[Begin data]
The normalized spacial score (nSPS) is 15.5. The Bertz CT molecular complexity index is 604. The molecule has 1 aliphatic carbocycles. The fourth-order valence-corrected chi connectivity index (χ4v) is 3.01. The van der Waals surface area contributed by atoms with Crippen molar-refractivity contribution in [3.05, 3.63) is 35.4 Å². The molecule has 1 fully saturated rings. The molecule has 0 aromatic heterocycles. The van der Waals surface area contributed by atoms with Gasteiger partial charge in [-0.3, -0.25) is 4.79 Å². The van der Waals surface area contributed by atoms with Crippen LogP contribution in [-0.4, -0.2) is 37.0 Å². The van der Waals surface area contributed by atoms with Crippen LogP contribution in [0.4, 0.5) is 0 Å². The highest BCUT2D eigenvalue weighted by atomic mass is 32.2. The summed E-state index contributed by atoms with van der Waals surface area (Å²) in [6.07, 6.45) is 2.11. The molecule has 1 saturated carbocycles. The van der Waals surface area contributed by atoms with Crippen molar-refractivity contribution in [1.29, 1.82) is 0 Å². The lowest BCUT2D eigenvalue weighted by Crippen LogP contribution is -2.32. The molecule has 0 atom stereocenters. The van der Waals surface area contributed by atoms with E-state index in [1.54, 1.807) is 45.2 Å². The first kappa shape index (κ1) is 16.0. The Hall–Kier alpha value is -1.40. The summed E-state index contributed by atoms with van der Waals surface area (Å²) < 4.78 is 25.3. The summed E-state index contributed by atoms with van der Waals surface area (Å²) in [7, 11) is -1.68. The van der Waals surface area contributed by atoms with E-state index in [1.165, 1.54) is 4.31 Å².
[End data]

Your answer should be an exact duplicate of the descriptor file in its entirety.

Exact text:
The normalized spacial score (nSPS) is 15.5. The Bertz CT molecular complexity index is 604. The molecule has 1 aliphatic carbocycles. The fourth-order valence-corrected chi connectivity index (χ4v) is 3.01. The van der Waals surface area contributed by atoms with Crippen molar-refractivity contribution in [3.05, 3.63) is 35.4 Å². The molecule has 1 fully saturated rings. The molecule has 0 aromatic heterocycles. The van der Waals surface area contributed by atoms with Gasteiger partial charge in [-0.3, -0.25) is 4.79 Å². The van der Waals surface area contributed by atoms with Crippen LogP contribution in [-0.4, -0.2) is 37.0 Å². The van der Waals surface area contributed by atoms with Crippen LogP contribution in [0.4, 0.5) is 0 Å². The highest BCUT2D eigenvalue weighted by atomic mass is 32.2. The summed E-state index contributed by atoms with van der Waals surface area (Å²) in [6.07, 6.45) is 2.11. The molecule has 1 saturated carbocycles. The van der Waals surface area contributed by atoms with Crippen molar-refractivity contribution in [1.29, 1.82) is 0 Å². The lowest BCUT2D eigenvalue weighted by Crippen LogP contribution is -2.32. The molecule has 0 atom stereocenters. The van der Waals surface area contributed by atoms with E-state index in [1.54, 1.807) is 45.2 Å². The first kappa shape index (κ1) is 16.0. The Hall–Kier alpha value is -1.40. The summed E-state index contributed by atoms with van der Waals surface area (Å²) < 4.78 is 25.3. The summed E-state index contributed by atoms with van der Waals surface area (Å²) in [7, 11) is -1.68. The van der Waals surface area contributed by atoms with E-state index in [1.165, 1.54) is 4.31 Å².